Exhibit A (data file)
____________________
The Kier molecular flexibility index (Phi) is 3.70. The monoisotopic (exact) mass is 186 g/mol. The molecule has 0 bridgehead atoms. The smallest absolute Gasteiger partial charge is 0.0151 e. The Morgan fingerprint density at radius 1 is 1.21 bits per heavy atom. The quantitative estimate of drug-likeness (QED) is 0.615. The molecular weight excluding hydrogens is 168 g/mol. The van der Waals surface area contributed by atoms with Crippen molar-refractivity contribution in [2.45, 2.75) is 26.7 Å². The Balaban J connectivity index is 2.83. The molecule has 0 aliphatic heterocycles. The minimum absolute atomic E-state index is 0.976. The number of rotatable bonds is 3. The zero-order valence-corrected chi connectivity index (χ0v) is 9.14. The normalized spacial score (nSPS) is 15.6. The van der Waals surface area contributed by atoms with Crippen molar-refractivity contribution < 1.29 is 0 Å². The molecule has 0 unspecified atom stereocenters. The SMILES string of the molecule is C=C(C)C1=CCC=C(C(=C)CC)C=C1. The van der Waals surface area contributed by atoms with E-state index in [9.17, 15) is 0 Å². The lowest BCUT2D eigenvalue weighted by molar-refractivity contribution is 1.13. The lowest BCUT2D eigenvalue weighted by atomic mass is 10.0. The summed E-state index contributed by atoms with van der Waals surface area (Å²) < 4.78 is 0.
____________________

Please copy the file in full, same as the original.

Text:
The Kier molecular flexibility index (Phi) is 3.70. The monoisotopic (exact) mass is 186 g/mol. The molecule has 0 bridgehead atoms. The smallest absolute Gasteiger partial charge is 0.0151 e. The Morgan fingerprint density at radius 1 is 1.21 bits per heavy atom. The quantitative estimate of drug-likeness (QED) is 0.615. The molecular weight excluding hydrogens is 168 g/mol. The van der Waals surface area contributed by atoms with Crippen molar-refractivity contribution in [2.45, 2.75) is 26.7 Å². The Balaban J connectivity index is 2.83. The molecule has 0 aliphatic heterocycles. The minimum absolute atomic E-state index is 0.976. The number of rotatable bonds is 3. The zero-order valence-corrected chi connectivity index (χ0v) is 9.14. The normalized spacial score (nSPS) is 15.6. The van der Waals surface area contributed by atoms with Crippen molar-refractivity contribution < 1.29 is 0 Å². The molecule has 0 unspecified atom stereocenters. The SMILES string of the molecule is C=C(C)C1=CCC=C(C(=C)CC)C=C1. The van der Waals surface area contributed by atoms with E-state index in [9.17, 15) is 0 Å². The lowest BCUT2D eigenvalue weighted by molar-refractivity contribution is 1.13. The lowest BCUT2D eigenvalue weighted by atomic mass is 10.0. The summed E-state index contributed by atoms with van der Waals surface area (Å²) < 4.78 is 0.